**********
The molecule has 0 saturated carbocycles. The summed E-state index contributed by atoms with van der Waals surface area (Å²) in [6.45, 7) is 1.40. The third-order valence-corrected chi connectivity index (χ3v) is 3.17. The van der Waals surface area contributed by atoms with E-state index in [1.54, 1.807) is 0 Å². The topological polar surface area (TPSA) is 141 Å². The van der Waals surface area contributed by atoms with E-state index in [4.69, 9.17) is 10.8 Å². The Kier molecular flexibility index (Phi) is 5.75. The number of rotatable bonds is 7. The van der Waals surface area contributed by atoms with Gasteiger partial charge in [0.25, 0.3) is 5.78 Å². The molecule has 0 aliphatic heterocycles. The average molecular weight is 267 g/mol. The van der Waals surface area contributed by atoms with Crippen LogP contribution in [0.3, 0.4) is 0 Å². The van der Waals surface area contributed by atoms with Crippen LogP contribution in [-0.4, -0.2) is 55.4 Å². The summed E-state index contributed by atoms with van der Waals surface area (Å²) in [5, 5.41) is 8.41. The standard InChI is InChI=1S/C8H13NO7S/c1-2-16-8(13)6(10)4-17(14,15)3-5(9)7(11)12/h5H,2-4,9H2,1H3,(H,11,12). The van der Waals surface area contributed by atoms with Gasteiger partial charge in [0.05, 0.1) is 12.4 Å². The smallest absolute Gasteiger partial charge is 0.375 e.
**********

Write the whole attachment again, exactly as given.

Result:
The molecule has 0 saturated carbocycles. The summed E-state index contributed by atoms with van der Waals surface area (Å²) in [6.45, 7) is 1.40. The third-order valence-corrected chi connectivity index (χ3v) is 3.17. The van der Waals surface area contributed by atoms with E-state index in [1.54, 1.807) is 0 Å². The topological polar surface area (TPSA) is 141 Å². The van der Waals surface area contributed by atoms with E-state index in [4.69, 9.17) is 10.8 Å². The Kier molecular flexibility index (Phi) is 5.75. The number of rotatable bonds is 7. The van der Waals surface area contributed by atoms with Gasteiger partial charge in [0.25, 0.3) is 5.78 Å². The molecule has 0 aliphatic heterocycles. The average molecular weight is 267 g/mol. The van der Waals surface area contributed by atoms with Crippen LogP contribution in [0.3, 0.4) is 0 Å². The van der Waals surface area contributed by atoms with Crippen LogP contribution in [-0.4, -0.2) is 55.4 Å². The summed E-state index contributed by atoms with van der Waals surface area (Å²) in [5, 5.41) is 8.41. The standard InChI is InChI=1S/C8H13NO7S/c1-2-16-8(13)6(10)4-17(14,15)3-5(9)7(11)12/h5H,2-4,9H2,1H3,(H,11,12). The van der Waals surface area contributed by atoms with Gasteiger partial charge in [0.05, 0.1) is 12.4 Å². The smallest absolute Gasteiger partial charge is 0.375 e.